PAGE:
'Master Criminal' should have given up life of crime sooner
Steve came from Saginaw. He was a "master criminal," the likes of which I had never encountered.
When I first met him in 1989, he was with some other street toughs I knew from my beat, and he bragged that the sandwich he was wolfing down was stolen and there wasn’t a thing I could do about it. Unfortunately, he was right, since it had no wrapper and sandwiches have no serial numbers.
So I got close to Steve and asked him if he was some sort of genius "master criminal," which got the guys he was with laughing. When they finished laughing, they told him to "be cool" because I was "one of the good ones (cops)." Steve backed it down a notch and told me the sandwich was not stolen, but he was "just messin'" with me.
Steve decided I was OK and on occasion would actually approach me to talk. I wound up liking him on a personal level. One day, while I was getting ready for briefing the afternoon shift, I invited him to briefing and told him the officers should see what a "master criminal" looked like, Steve agreed.
Steve continued to visit me at the station, and, in the meantime, I had been transferred to the Detective Bureau. About then, he had gotten into a fight and a guy nicknamed Geronimo had hit him in the mouth with a brick. It left a huge scar from his lip to his chin.
I warned Steve that maybe it was time to quit crime and get a job since he was so recognizable with the scar. I told him he better not do anything serious or we would know it was him. Even if Steve wore a mask, the police would know it was him, because criminals seldom wore masks. I wish he had gotten a job.
I was transferred to the surveillance unit and I did not have contact with Steve for a year or so, but I would see him hanging around on State Street or South University.
Then, one night a pizza store was robbed on Plymouth Road. The suspect had forgotten to pull up his bandana so instead he covered his mouth and chin with his hand. That act provided us with what detectives in professional jargon call a "clue."
Steve got interviewed and denied the robbery, and the terrified clerk could not identify him. Steve hit the streets again. The surveillance crew I was working on began watching him.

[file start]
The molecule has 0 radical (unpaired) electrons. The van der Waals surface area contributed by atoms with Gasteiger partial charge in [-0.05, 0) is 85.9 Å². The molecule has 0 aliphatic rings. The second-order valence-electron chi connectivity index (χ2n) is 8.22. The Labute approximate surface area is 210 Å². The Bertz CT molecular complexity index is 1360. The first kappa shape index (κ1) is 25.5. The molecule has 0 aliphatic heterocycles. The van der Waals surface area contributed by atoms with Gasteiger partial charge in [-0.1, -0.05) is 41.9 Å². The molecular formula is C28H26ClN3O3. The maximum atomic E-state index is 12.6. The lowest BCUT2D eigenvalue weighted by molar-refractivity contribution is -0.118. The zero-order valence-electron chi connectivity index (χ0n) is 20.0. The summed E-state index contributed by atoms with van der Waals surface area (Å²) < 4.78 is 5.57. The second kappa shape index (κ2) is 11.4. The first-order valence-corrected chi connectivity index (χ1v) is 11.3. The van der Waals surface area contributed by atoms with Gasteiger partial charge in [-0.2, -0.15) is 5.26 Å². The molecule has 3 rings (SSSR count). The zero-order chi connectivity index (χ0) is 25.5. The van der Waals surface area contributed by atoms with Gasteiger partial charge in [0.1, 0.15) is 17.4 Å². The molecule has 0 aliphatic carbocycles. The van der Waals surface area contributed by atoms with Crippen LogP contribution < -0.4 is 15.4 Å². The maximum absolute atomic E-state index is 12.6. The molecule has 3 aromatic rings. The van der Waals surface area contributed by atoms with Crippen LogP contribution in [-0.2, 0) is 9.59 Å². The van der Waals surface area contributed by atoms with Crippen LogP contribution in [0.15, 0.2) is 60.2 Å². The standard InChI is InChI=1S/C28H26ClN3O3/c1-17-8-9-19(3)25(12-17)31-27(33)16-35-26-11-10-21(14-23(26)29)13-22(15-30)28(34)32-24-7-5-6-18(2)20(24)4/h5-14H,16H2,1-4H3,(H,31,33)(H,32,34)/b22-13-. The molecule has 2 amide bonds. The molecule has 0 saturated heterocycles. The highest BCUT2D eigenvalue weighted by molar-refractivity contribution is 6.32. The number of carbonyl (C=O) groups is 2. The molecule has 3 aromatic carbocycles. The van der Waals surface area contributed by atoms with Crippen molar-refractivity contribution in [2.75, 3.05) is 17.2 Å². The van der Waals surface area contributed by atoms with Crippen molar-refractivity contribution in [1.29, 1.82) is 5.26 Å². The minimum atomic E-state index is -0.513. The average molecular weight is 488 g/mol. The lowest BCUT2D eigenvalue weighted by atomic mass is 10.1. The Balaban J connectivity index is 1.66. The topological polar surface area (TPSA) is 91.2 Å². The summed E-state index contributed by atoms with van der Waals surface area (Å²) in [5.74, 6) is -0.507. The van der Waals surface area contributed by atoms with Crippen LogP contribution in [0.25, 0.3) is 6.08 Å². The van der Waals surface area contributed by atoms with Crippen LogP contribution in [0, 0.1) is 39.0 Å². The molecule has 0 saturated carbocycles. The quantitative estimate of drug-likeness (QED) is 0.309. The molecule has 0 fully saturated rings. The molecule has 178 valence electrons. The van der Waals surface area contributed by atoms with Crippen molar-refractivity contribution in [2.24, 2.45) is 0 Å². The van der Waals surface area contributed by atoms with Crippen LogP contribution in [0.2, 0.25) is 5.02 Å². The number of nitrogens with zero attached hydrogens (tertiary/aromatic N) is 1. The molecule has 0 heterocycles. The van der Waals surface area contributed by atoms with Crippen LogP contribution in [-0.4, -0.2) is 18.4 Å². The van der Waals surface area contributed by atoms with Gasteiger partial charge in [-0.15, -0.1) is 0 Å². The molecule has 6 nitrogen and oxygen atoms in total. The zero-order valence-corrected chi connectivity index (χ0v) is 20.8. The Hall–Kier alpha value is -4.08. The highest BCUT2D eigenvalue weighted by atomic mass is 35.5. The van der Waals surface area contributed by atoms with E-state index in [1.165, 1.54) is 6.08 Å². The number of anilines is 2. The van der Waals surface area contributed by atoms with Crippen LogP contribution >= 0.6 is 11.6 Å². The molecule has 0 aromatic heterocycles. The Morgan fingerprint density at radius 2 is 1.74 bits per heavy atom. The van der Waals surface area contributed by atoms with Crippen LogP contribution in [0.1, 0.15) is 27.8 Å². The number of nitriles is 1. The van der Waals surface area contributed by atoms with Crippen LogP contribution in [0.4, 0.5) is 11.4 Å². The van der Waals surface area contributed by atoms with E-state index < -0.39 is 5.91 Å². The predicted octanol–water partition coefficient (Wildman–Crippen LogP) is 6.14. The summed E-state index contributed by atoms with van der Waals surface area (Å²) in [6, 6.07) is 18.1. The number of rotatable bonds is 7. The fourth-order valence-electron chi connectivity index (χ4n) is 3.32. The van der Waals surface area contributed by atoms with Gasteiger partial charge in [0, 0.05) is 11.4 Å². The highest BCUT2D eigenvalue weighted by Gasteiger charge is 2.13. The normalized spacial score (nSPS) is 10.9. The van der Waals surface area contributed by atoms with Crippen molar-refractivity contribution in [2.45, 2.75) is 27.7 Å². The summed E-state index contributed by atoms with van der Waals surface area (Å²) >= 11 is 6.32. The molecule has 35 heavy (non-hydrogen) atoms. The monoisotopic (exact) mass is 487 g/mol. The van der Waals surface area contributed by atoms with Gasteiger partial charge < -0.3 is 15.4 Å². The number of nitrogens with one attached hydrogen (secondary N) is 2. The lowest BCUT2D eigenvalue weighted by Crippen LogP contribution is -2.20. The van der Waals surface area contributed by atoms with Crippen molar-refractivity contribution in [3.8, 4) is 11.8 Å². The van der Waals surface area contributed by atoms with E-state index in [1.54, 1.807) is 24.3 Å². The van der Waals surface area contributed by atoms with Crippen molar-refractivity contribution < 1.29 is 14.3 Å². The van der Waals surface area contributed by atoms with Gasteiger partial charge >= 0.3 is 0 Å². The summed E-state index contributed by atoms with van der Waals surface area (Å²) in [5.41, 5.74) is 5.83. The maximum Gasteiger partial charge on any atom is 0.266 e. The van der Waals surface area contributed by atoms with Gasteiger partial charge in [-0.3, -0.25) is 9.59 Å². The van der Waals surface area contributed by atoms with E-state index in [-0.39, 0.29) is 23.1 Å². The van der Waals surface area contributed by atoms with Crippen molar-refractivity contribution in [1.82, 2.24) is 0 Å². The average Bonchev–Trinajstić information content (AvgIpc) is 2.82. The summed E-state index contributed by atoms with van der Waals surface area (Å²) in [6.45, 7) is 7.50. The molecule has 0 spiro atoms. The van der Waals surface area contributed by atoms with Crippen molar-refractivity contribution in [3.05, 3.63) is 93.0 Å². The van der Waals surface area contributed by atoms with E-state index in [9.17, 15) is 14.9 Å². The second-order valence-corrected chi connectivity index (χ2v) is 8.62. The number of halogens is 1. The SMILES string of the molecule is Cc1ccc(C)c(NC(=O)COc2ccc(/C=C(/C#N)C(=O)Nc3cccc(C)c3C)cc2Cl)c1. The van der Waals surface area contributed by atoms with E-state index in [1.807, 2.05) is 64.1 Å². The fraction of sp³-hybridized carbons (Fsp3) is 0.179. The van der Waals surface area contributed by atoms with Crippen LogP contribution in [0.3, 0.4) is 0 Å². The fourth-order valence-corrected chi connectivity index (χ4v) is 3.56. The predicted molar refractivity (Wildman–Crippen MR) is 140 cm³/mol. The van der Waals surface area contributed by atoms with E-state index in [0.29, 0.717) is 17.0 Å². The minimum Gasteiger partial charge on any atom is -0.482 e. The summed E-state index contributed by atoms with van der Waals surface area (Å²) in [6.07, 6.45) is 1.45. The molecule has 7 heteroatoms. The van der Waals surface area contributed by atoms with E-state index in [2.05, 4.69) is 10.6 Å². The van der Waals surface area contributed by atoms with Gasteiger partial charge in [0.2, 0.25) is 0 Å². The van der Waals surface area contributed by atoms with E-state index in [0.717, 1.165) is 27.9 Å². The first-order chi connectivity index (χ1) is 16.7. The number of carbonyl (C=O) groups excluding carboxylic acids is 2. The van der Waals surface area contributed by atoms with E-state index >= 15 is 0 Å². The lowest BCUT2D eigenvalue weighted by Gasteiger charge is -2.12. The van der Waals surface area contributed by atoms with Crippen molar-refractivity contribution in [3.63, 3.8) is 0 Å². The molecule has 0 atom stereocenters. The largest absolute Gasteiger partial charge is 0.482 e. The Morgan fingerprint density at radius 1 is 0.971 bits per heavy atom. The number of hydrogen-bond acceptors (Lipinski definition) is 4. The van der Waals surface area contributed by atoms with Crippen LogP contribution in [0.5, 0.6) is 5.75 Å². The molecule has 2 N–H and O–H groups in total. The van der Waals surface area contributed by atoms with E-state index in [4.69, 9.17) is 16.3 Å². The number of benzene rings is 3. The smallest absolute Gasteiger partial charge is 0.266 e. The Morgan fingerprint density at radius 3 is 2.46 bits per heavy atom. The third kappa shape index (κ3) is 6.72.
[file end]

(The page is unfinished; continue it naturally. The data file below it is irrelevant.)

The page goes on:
A night or two later Steve was goofing around on State Street, and at midnight it was like someone turned a switch. He made a call and he got serious. Steve got picked up by two thugs and they started cruising party stores.
They picked a convenience store in Ypsilanti Township, and a masked Steve and another guy pulled a gun and robbed the clerk. When they came out of the store, we already had marked Washtenaw County Sheriff’s units en route. Steve’s partner got shot, but both bandits made it to the getaway car, and a short chase ensued.
The getaway driver and Steve dumped the car and fled, leaving their wounded buddy. We surrounded the area, and a short time later Steve just came sauntering back like nothing happened. He was arrested and put in a deputy’s car.
I went over to the car and Steve smiled and greeted me. I read him his rights and he told me, "All due respect, Kinsey, I’m smarter than that. I ain't sayin' a thing."
"Fair enough," I told him and went back to search for the third suspect.
Steve, the "master criminal," was sentenced to seven to 25 years for the robbery. He got out and in 2009, assaulted a police officer and is in prison again. Steve is eligible for parole in 2012 and now wears a beard over his scar.
Lock it up, don’t leave it unattended, be aware and watch out for your neighbors.
Rich Kinsey is a retired Ann Arbor police detective sergeant who now blogs about crime and safety for AnnArbor.com. He also serves as the Crime Stoppers coordinator for Washtenaw County.